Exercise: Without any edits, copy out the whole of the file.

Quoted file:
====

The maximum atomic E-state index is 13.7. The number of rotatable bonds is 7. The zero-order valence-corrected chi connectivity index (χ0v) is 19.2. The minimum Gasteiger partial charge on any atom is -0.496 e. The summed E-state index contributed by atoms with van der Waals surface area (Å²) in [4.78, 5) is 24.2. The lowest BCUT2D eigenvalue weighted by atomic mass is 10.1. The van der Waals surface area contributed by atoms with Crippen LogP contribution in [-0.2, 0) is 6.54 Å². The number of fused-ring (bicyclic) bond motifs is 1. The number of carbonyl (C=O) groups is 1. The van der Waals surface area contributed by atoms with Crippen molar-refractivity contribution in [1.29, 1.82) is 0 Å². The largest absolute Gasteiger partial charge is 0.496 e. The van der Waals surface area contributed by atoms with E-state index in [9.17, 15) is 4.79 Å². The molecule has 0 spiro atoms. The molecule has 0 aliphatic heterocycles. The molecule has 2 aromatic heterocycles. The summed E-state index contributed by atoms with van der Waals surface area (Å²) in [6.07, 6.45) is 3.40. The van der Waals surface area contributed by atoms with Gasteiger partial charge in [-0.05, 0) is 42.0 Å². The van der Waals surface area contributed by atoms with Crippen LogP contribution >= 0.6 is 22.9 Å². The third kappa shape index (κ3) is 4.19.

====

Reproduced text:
The maximum atomic E-state index is 13.7. The number of rotatable bonds is 7. The zero-order valence-corrected chi connectivity index (χ0v) is 19.2. The minimum Gasteiger partial charge on any atom is -0.496 e. The summed E-state index contributed by atoms with van der Waals surface area (Å²) in [4.78, 5) is 24.2. The lowest BCUT2D eigenvalue weighted by atomic mass is 10.1. The van der Waals surface area contributed by atoms with Crippen LogP contribution in [-0.2, 0) is 6.54 Å². The number of fused-ring (bicyclic) bond motifs is 1. The number of carbonyl (C=O) groups is 1. The van der Waals surface area contributed by atoms with Crippen molar-refractivity contribution in [1.29, 1.82) is 0 Å². The largest absolute Gasteiger partial charge is 0.496 e. The van der Waals surface area contributed by atoms with E-state index in [9.17, 15) is 4.79 Å². The molecule has 0 spiro atoms. The molecule has 0 aliphatic heterocycles. The molecule has 2 aromatic heterocycles. The summed E-state index contributed by atoms with van der Waals surface area (Å²) in [6.07, 6.45) is 3.40. The van der Waals surface area contributed by atoms with Gasteiger partial charge in [-0.05, 0) is 42.0 Å². The van der Waals surface area contributed by atoms with Crippen LogP contribution >= 0.6 is 22.9 Å². The third kappa shape index (κ3) is 4.19.